Bernie Sanders’ campaign had energy, positivity, and youth—then the primaries started. Since then, Joe Biden has taken a healthy lead toward the Democratic nomination. Now Sanders’ top aides and allies say the problem may have been a problematic chain of command.
According to a NewsOne report, Some of Sanders’ top aides and allies say losses in Mississippi, Alabama, North Carolina, South Carolina, and Virginia were predictable because of bad decisions made at the top.
“I knew that our campaign had not done the work it needed to do,” Donald Gilliard, the deputy state political director for South Carolina told The Washington Post.
Gilliard added that he felt the campaign’s strategy was “geared toward white progressives,” which left black voters behind.
Ivory Thigpen, the co-chair for Sanders in South Carolina, believes that it was Sander’s delivery that hurt him in the state.
“I think the distinguishing attitude for Sanders, that you didn’t see associated with Biden, was an angry white man,” Thigpen told The Post. “In the African American culture, nonverbal communication and body language is huge and I think being accessible would have made up for it.”
Others believe the biggest issue was a disconnect between local and national leadership. One of the most visible figures taking harsh criticism is Nina Turner, the national co-chair for the campaign.
Turner became one of the most prominent black allies in the campaign by traveling across the country, introducing Sanders at rallies and helping him shape the campaign’s African American voter outreach in states like South Carolina.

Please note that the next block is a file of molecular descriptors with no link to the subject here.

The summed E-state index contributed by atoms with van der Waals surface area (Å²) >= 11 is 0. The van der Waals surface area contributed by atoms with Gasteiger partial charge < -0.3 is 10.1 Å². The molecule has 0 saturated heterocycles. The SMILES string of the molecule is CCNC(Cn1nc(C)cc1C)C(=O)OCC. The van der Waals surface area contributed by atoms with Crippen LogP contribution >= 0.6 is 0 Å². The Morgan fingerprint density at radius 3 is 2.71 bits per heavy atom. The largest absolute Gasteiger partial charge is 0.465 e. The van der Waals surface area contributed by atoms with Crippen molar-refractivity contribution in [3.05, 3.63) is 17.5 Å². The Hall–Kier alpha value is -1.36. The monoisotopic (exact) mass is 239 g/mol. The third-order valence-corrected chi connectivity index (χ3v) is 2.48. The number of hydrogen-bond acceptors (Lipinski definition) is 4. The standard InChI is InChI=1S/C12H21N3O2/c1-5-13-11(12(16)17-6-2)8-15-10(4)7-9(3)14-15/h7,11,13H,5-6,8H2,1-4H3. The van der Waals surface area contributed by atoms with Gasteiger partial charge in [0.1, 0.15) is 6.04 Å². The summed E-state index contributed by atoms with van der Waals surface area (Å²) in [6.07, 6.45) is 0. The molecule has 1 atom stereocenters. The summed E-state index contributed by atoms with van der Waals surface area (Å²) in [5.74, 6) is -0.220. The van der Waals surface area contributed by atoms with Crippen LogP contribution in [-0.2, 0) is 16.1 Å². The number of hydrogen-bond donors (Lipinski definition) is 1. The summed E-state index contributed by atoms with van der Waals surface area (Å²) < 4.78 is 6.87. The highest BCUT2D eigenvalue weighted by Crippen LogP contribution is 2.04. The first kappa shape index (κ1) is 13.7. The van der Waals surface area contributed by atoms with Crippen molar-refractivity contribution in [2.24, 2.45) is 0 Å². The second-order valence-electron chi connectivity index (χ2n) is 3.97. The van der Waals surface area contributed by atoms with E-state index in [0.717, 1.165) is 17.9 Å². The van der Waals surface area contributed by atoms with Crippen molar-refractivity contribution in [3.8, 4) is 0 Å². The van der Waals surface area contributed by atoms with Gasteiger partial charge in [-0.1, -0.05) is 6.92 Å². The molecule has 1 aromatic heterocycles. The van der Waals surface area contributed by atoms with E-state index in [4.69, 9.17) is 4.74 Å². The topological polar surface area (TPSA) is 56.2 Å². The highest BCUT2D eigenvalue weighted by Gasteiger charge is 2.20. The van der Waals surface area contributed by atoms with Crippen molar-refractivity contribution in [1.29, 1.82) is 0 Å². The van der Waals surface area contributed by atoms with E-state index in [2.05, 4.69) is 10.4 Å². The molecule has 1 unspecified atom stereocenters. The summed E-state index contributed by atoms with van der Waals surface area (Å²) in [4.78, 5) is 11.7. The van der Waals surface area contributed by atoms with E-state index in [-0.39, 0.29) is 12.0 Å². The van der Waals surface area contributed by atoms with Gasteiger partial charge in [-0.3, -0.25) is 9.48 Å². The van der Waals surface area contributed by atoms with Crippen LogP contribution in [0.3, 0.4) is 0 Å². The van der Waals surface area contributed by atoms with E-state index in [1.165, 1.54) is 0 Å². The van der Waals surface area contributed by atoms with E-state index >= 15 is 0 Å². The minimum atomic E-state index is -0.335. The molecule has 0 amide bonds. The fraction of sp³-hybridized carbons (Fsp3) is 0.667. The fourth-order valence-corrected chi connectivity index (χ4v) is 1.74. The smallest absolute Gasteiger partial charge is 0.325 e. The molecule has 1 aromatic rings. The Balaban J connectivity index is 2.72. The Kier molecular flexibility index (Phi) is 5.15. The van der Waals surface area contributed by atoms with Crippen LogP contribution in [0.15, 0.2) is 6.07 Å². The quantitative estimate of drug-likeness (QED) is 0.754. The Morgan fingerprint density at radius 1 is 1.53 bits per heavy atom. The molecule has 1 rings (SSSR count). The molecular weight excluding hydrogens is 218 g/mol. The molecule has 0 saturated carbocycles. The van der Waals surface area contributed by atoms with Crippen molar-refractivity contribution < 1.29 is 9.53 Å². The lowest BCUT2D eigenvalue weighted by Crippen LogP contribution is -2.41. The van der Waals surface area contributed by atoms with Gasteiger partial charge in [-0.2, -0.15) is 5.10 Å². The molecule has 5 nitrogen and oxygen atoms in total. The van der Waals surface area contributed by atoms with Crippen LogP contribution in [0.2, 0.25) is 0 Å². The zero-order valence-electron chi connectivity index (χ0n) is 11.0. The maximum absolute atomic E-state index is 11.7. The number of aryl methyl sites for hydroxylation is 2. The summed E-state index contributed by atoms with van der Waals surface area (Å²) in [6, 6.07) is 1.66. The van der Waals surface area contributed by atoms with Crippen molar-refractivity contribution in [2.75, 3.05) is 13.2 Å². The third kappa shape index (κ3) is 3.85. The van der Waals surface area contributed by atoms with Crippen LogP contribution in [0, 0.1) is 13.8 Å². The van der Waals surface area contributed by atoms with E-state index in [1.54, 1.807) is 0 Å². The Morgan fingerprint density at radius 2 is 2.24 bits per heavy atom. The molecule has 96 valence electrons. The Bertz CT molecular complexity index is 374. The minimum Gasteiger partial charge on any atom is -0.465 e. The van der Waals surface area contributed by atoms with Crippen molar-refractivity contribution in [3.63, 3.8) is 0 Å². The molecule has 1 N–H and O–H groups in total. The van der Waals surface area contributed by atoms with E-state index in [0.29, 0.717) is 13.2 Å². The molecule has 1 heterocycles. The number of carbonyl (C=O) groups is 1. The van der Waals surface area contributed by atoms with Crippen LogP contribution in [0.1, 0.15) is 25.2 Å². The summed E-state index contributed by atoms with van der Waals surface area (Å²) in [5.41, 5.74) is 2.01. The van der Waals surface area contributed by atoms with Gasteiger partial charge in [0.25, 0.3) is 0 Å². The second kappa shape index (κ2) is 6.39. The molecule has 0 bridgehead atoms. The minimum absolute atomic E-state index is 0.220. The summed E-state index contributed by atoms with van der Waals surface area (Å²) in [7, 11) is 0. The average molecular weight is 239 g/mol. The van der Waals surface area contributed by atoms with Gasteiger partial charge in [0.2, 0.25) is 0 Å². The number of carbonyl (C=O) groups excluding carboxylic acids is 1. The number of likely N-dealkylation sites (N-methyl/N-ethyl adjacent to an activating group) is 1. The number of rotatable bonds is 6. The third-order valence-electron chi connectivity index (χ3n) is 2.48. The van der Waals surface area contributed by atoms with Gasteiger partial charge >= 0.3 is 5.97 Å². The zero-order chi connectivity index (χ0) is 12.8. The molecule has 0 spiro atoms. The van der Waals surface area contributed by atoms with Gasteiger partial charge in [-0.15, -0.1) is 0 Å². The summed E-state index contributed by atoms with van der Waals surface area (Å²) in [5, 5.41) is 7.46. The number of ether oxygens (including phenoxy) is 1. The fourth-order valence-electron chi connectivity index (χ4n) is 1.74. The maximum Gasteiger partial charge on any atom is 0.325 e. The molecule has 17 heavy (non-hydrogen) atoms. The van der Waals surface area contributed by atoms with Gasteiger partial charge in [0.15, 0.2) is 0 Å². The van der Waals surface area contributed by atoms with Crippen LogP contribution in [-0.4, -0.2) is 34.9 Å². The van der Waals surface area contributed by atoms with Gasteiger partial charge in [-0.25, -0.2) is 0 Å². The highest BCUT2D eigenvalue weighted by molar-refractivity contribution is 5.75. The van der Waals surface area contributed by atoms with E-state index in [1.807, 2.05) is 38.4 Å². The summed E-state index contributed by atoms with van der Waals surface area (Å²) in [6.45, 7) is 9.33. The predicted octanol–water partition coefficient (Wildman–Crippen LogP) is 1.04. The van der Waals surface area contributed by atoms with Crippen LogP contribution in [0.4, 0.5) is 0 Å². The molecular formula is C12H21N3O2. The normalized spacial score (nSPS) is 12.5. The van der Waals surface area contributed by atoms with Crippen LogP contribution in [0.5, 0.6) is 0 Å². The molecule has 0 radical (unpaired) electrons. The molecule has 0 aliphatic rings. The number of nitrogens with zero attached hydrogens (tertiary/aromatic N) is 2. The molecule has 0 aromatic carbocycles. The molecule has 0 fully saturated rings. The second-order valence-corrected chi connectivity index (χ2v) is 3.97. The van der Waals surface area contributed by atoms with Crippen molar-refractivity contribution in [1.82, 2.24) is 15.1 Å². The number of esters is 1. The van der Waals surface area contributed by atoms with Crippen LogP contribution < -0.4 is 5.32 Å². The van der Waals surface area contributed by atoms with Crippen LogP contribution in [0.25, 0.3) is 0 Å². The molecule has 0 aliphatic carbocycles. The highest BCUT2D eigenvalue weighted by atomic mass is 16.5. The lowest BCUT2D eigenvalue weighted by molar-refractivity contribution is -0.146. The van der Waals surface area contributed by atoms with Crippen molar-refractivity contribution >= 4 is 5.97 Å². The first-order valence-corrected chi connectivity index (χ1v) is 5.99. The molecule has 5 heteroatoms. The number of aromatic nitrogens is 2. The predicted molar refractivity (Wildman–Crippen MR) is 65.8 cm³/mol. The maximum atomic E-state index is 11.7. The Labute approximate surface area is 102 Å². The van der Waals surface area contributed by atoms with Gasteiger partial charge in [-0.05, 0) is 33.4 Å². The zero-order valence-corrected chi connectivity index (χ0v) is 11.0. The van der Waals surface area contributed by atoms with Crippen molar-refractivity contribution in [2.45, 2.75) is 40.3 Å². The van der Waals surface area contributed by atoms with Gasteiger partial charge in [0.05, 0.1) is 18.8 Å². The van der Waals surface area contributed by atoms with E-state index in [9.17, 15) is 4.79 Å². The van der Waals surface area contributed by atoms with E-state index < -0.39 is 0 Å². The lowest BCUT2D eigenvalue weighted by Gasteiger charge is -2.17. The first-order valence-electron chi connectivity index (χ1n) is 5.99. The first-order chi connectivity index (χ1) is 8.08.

However, some in the campaign felt she was wrong for the job when it came to outreach in the state. “She didn’t know the state,” said Gilliard, who parted ways with the campaign after South Carolina’s Feb. 29 primary.
Other complaints included not advertising enough on local black radio and television stations, unseasoned strategies, and missed opportunities to bring Sanders in for face-to-face meet-ups with black leaders and voters in southern states.
Mal Hyman, a former congressional candidate in South Carolina, argued, “Inexperienced state leadership was very slow to respond and to take any risk or broaden our base or to push for some of the what we thought were common-sense suggestions.”
Sanders’ campaign tried its hardest to do damage control. Phillip Agnew, a prominent black activist and campaign surrogate, was brought in as a senior adviser. Additionally, Turner worked hard to gain the endorsement of Rev. Jesse Jackson, but it may have been too late.